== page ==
The long limb bones of the StW 573 Australopithecus skeleton from Sterkfontein Member 2: Descriptions and proportions.


Department of Biology, Birmingham-Southern College, Birmingham, AL, 35254, USA; Evolutionary Studies Institute, University of the Witwatersrand, WITS 2050, Johannesburg, South Africa. Electronic address: [Email]


Due to its completeness, the A.L. 288-1 ('Lucy') skeleton has long served as the archetypal bipedal Australopithecus. However, there remains considerable debate about its limb proportions. There are three competing, but not necessarily mutually exclusive, explanations for the high humerofemoral index of A.L. 288-1: (1) a retention of proportions from an Ardipithecus-like chimp/human last common ancestor (CLCA); (2) indication of some degree of climbing ability; (3) allometry. Recent discoveries of other partial skeletons of Australopithecus, such as those of Australopithecus sediba (MH1 and MH2) and Australopithecus afarensis (KSD-VP-1/1 and DIK-1/1), have provided new opportunities to test hypotheses of early hominin body size and limb proportions. Yet, no early hominin is as complete (>90%), as is the ∼3.67 Ma 'Little Foot' (StW 573) skeleton from Sterkfontein Member 2. Here, we provide the first descriptions of its upper and lower long limb bones, as well as a comparative context of its limb proportions. We found that StW 573 possesses absolutely longer limb lengths than A.L. 288-1, but both skeletons show similar limb proportions. This finding seems to argue against a purely allometric explanation for A.L. 288-1 limb proportions. In fact, our multivariate allometric analysis suggests that limb lengths of Australopithecus, as represented by StW 573 and A.L. 288-1, exhibit a significantly different (p < 0.001) allometric pattern than that which typifies modern humans and African apes. Like some previous analyses, our results also suggest that hominin limb evolution occurred in two stages with: first, a modest increase in lower limb length and a concurrent shortening of the antebrachium between Ardipithecus and Australopithecus, followed by a considerable lengthening of the lower limb along with a decrease of both upper limb elements occurring between Australopithecus and Homo sapiens.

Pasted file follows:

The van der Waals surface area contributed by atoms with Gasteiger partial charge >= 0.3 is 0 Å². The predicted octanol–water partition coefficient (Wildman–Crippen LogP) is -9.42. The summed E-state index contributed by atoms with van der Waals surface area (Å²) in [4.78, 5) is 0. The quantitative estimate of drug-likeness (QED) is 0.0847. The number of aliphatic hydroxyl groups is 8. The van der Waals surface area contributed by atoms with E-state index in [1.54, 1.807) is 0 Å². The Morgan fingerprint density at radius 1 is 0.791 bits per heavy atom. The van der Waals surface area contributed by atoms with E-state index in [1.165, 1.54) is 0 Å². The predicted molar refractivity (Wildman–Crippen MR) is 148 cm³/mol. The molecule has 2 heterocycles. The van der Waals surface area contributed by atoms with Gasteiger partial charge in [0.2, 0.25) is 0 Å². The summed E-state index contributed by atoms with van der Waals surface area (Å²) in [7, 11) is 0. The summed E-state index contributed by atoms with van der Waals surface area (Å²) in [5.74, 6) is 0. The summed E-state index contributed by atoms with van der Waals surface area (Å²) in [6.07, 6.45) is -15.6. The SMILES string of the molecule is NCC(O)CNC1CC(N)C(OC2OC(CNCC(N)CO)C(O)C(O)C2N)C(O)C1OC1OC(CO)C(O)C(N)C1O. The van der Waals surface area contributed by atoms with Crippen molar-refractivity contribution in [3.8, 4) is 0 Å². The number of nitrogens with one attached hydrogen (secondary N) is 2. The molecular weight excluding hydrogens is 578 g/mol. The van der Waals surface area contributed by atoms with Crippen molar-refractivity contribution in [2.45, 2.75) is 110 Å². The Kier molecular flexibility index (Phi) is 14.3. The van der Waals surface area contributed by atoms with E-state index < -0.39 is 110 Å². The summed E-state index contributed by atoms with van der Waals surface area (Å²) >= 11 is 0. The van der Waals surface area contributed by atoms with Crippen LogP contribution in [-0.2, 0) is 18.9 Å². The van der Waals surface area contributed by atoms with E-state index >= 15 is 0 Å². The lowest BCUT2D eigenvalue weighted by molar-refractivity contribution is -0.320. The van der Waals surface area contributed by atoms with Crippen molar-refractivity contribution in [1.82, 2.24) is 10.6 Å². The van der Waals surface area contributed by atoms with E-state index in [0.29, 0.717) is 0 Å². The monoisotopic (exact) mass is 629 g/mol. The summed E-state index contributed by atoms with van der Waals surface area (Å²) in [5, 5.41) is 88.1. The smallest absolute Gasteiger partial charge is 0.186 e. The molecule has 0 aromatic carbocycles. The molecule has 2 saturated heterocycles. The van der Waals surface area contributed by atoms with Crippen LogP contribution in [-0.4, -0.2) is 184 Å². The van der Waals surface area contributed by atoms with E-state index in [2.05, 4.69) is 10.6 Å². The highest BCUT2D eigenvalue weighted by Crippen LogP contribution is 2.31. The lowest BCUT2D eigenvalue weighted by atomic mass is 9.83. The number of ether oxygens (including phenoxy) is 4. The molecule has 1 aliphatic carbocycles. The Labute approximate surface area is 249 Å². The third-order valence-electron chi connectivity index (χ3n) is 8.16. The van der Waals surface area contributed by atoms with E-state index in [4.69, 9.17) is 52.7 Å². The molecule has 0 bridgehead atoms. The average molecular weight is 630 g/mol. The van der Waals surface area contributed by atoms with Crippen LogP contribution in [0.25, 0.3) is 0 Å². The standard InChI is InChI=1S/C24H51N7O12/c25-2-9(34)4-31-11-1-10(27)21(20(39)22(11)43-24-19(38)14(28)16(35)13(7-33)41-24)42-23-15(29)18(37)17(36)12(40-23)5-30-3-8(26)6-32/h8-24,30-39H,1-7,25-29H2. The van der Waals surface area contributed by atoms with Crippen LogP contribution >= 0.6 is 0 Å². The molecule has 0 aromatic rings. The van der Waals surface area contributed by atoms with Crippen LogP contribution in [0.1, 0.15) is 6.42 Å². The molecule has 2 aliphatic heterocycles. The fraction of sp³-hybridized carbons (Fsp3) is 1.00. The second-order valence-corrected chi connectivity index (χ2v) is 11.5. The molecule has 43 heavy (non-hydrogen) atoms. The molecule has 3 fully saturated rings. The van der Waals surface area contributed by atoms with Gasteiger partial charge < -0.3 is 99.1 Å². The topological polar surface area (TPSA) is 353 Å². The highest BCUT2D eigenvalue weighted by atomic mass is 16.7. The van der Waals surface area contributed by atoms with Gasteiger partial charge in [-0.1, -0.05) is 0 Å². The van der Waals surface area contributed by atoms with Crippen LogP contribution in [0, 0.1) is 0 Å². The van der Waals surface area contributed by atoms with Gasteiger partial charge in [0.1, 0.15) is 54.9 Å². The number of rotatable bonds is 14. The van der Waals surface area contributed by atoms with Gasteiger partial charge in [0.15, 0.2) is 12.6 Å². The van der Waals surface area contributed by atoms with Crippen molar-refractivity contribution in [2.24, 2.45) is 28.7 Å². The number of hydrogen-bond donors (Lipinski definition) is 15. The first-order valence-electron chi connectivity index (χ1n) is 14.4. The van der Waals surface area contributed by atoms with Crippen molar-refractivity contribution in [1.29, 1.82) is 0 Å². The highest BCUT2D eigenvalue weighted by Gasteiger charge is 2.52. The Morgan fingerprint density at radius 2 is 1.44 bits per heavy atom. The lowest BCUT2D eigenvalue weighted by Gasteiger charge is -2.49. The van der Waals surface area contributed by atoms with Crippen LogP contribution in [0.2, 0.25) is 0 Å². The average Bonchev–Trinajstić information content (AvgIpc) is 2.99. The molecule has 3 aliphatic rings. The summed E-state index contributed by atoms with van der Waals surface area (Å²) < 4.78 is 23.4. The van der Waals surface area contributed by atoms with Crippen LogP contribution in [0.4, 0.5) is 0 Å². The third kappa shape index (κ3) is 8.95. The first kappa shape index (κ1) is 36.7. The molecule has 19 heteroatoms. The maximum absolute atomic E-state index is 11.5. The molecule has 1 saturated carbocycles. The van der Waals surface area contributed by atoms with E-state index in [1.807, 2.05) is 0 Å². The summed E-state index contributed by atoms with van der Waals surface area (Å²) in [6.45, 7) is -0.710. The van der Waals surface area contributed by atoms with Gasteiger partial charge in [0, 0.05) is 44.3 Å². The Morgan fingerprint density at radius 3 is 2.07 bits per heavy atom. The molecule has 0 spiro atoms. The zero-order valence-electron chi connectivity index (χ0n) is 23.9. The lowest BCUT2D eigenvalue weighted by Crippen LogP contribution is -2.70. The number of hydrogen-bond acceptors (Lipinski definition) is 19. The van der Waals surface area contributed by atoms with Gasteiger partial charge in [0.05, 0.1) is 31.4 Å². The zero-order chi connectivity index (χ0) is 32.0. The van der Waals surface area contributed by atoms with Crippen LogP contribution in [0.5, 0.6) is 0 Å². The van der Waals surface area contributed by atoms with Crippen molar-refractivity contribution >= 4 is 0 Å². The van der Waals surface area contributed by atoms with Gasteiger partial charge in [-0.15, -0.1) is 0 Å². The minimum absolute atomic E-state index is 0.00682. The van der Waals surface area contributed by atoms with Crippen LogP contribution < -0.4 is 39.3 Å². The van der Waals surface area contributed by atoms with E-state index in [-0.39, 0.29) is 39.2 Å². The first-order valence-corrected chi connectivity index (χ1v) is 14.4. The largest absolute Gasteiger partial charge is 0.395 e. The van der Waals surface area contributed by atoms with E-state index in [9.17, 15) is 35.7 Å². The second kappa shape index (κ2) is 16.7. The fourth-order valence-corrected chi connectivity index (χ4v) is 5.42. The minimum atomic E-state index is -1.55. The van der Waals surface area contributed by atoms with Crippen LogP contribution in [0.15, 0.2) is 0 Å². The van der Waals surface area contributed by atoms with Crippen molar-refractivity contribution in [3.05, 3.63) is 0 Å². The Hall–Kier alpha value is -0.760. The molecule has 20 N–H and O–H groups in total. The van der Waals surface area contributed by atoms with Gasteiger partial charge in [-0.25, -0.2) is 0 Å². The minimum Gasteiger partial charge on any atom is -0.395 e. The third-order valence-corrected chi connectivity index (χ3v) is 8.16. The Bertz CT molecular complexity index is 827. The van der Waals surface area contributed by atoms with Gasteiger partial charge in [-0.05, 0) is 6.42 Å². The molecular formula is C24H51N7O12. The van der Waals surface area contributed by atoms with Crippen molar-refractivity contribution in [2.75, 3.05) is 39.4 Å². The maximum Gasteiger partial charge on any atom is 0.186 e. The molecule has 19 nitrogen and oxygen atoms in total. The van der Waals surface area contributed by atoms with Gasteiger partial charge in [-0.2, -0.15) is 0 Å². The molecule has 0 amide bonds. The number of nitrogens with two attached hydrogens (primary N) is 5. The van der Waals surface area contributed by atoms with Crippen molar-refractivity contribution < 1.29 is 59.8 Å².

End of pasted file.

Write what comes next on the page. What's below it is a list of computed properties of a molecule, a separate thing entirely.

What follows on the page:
Evolutionary trends,Limb indices,Limb proportions,Locomotion,StW 573 (‘Little Foot’),